ENGLISH: elective in poetic analysis (for example, John Donne and the Metaphysical Poets; Victorian to Modern Poetry; Romantic Poetry; or Bishop, Larkin and Lowell); a required trimester on Greek tragedy and King Lear; and a spring elective on narrative works (The Canterbury Tales; James’s The Portrait of a Lady and other narratives of travel and exile; or Rushdie and Lahiri).
PRECALCULUS AND AN INTRODUCTION TO DIFFERENTIAL CALCULUS: extended study of functions and trigonometry begun in Class X. Additional topics may include vectors, conic sections, parametric equations, polar coordinates, probability and statistics, and sequences and series. Calculus topics include limits and derivatives. This course prepares students for the study of AB Calculus.
PRECALCULUS AND DIFFERENTIAL CALCULUS: extended study of functions and trigonometry begun in Class X, as well as vectors, conic sections, parametric equations, polar coordinates and graphs, probability and statistics, and sequences and series. Calculus topics include limits, derivatives and applications of derivatives. This course prepares students for the study of BC Calculus.
ADVANCED CALCULUS: differential and integral calculus of functions of one variable with applications; power series. Students wishing to take the College Board AP BC Calculus exam will find that this course provides suitable preparation.
INTERSCHOOL GAME THEORY (half credit; throughout the year): theoretical analysis of game theory taught through applications in economics, politics, business, evolutionary biology, religion, philosophy, computer science and sports, as well as through games such as poker and chess. Quantitative models are developed for strategic situations, and analysis includes optimization and graphical analysis. This course is offered through the Interschool consortium.
INTERSCHOOL COLLABORATIVE PROBLEM SOLVING (half credit; throughout the year): Students work together on one very challenging problem at a time the way mathematicians do - collaboratively and over an extended period of time.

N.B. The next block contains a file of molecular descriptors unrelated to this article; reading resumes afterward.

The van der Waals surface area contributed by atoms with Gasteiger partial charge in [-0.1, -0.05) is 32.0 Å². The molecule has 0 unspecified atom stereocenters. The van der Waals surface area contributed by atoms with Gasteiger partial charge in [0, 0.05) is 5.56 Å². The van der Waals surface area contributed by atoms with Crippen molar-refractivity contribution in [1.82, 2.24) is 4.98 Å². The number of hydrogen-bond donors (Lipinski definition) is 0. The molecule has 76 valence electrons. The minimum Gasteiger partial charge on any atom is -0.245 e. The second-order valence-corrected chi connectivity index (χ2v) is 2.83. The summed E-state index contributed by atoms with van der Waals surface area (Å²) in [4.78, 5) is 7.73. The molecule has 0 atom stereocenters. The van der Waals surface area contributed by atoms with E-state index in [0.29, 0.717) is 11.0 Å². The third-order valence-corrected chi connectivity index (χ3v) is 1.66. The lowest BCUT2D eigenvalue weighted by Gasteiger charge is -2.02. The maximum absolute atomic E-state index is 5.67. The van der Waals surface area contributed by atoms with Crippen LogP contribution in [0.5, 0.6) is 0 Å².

Problems discussed in class will be chosen so as to introduce a particular topic. There will be homework consisting of problems taken from the same topic. Students will gradually acquire sophisticated problem solving skills and a knowledge base that allows them to successfully tackle the sorts of problems one sees on the more challenging math contests, such as AIME or the United States Mathematical Olympiad.
HISTORY OF CHINA AND JAPAN: an investigation into the history and culture of China and Japan, starting with the momentous twentieth century and then looking back chronologically at developments in both countries. The course culminates in a consideration of disparate responses to European incursions in the modern period, the legacies of World War II and China and Japan in the world today (Open also to XII ).
MODERN EUROPEAN HISTORY: a survey of political, economic, intellectual and social history from the French Revolution to the present, based on a wide variety of primary and secondary sources, with emphasis on controversial topics in historical interpretation (Open also to XII ).
MODERN LATIN AMERICA: an introduction to issues and themes in the history of Latin America since 1800. Students explore the most important political, economic, social and cultural developments that characterize the region as a whole, while keeping in mind the considerable variation among the countries in the region.
HISTORY OF WARFARE: a survey of the history of war from prehistory to the present. Students will examine the development of infantry, cavalry, artillery and asymmetrical warfare. New York City as a theater of war is a major focus (Open also to XII ).
MODERNISM IN ART: a study of significant developments in art beginning with the French Revolution up until the present (Open also to XII ).
LAW, ECONOMICS AND PUBLIC POLICY: an introduction to the history and structures of American civil and criminal law, with a focus on the ways that law and economic thinking structure foreign and domestic policies (Open also to XII ).
URBAN HISTORY: Urban History will explore different ways of studying and analyzing urban environments locally, nationally and globally. The course will begin by defining themes related to urban development from an historical perspective and will next consider other approaches to examining urban life. We will use New York City as a case study in contempary urban issues and will develop research projects around this central theme. Finally, we will apply what we have learned about New York to a further exploration of the urban world.